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Byzantium Poems W. B. Yeats

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Irish poet, memoirist, short story writer, translator, and essayist.

The following entry presents criticism on Yeat's Byzantium Poems, “Sailing to Byzantium” (1926) and “Byzantium” (1928). See also, "The Second Coming" Criticism.

Known as the Byzantium poems, “Sailing to Byzantium” and “Byzantium” are considered two of Yeats's more accomplished poetic works. Written in the autumn of 1926, “Sailing to Byzantium” was published in his poetry collection, The Tower, in 1928. The second poem, “Byzantium,” was written in 1930, while the poet was recovering from illness. Viewed together, critics assert that the two poems underscore Yeats's yearning for immortality, as well as the beauty of art over the fleeting and carnal nature of sensuality. Composed near the end of the poet's life, the pieces are perceived as his reaction to aging, illness, and death.

Plot and Major Characters

“Sailing to Byzantium” and “Byzantium” are viewed as complementary poems that utilize the rich imagery of the historical city of Byzantium to explore topics such as death, aging, and the transcendence of artistic expression. In “Sailing to Byzantium,” the poet invokes the holy city, which was once the eastern capital of Christianity. He describes it as a city for the young, replete with sensuality and life and unaware of the grim specter of death. The aging poet sails the seas to arrive at the city, where he envisions himself transformed into a golden bird that will sing to the emperor or the citizens of the city from a golden tree. Written four years later, “Byzantium” opens on the image of the impressive dome of Santa Sophia, a monument to faith that rises above the teeming life below. The poet then explores the image of a wrapped mummy, using the wrapping of the corpse to create a “perning” action in which the spinning mummy “unwinds” the intricacy of earthly life. Next, he refers back to the singing bird in “Sailing to Byzantium,” as the poet emphasizes the transcendence of art over mortal existence. “Byzantium” ends by describing dolphins—usually considered as traditional porters of the soul—swimming in to the shore bearing “spirit after spirit” to its purgation.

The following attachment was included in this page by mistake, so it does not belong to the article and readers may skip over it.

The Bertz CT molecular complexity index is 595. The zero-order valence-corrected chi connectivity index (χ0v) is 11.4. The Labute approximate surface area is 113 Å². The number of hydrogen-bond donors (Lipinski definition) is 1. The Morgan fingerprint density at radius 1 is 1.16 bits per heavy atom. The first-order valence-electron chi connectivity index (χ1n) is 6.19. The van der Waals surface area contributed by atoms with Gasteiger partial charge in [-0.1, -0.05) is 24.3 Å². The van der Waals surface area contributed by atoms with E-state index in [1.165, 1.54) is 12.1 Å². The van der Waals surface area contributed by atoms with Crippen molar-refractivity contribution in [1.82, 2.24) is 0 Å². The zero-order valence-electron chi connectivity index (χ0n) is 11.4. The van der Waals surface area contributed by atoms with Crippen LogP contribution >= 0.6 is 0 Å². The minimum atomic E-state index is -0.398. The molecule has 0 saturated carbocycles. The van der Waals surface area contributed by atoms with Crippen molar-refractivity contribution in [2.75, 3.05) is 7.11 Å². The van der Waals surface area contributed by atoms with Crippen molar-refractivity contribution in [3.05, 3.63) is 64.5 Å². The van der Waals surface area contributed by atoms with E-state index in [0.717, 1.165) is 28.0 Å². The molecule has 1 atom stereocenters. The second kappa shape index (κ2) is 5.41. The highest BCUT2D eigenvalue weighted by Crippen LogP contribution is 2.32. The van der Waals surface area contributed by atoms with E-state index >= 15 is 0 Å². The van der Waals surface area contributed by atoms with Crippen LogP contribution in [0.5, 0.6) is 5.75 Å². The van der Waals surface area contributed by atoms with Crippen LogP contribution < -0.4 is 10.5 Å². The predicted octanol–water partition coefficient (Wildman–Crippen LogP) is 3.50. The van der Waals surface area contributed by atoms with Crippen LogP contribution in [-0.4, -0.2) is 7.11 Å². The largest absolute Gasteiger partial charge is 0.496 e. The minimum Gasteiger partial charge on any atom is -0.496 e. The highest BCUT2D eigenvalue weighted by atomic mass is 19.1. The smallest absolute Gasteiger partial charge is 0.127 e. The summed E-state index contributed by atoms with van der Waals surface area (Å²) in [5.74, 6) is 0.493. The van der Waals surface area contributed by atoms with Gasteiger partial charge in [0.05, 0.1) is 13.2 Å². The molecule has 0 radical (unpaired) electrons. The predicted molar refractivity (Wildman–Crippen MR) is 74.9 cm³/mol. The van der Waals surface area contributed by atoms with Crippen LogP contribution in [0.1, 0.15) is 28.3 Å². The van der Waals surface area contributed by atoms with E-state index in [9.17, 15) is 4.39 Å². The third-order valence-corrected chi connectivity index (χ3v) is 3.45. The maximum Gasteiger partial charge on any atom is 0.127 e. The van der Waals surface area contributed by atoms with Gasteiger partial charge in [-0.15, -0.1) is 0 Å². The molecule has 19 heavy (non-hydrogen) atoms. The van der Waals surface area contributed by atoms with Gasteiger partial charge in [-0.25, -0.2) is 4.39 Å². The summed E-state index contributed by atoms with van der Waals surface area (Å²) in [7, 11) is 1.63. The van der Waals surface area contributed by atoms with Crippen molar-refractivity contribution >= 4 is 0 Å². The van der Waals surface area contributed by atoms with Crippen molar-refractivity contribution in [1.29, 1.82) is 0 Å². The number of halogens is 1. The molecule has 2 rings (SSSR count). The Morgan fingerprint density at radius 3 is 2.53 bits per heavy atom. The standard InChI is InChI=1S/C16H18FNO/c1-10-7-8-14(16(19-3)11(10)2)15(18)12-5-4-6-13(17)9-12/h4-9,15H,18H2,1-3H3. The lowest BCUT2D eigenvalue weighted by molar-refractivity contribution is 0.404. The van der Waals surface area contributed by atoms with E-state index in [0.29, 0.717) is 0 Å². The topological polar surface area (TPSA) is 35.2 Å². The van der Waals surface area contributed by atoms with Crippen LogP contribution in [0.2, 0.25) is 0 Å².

Major Themes

Together, “Sailing to Byzantium” and “Byzantium” are viewed as statements on spiritual and artistic rebirth, as well as symbolic representations of the creative poetic process. In fact, in his autobiographical notes, Yeats claimed the poems reinvigorated his interest in poetry as well as life. The motif of the journey is an oft-discussed one in the poems. On one level, “Sailing to Byzantium” depicts the old poet's departure for the ancient city and the later “Byzantium” reflects his thoughts once there. On another level, “Sailing to Byzantium” traces the development of the old poet from an aged, impotent man into a glorious, eloquent bird; this is interpreted to be Yeats's rejection of the bleakness of old age in favor of the beauty and glory of poetry. Moreover, biographers and critics have...

(The entire section contains 738 words.)

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Principal Works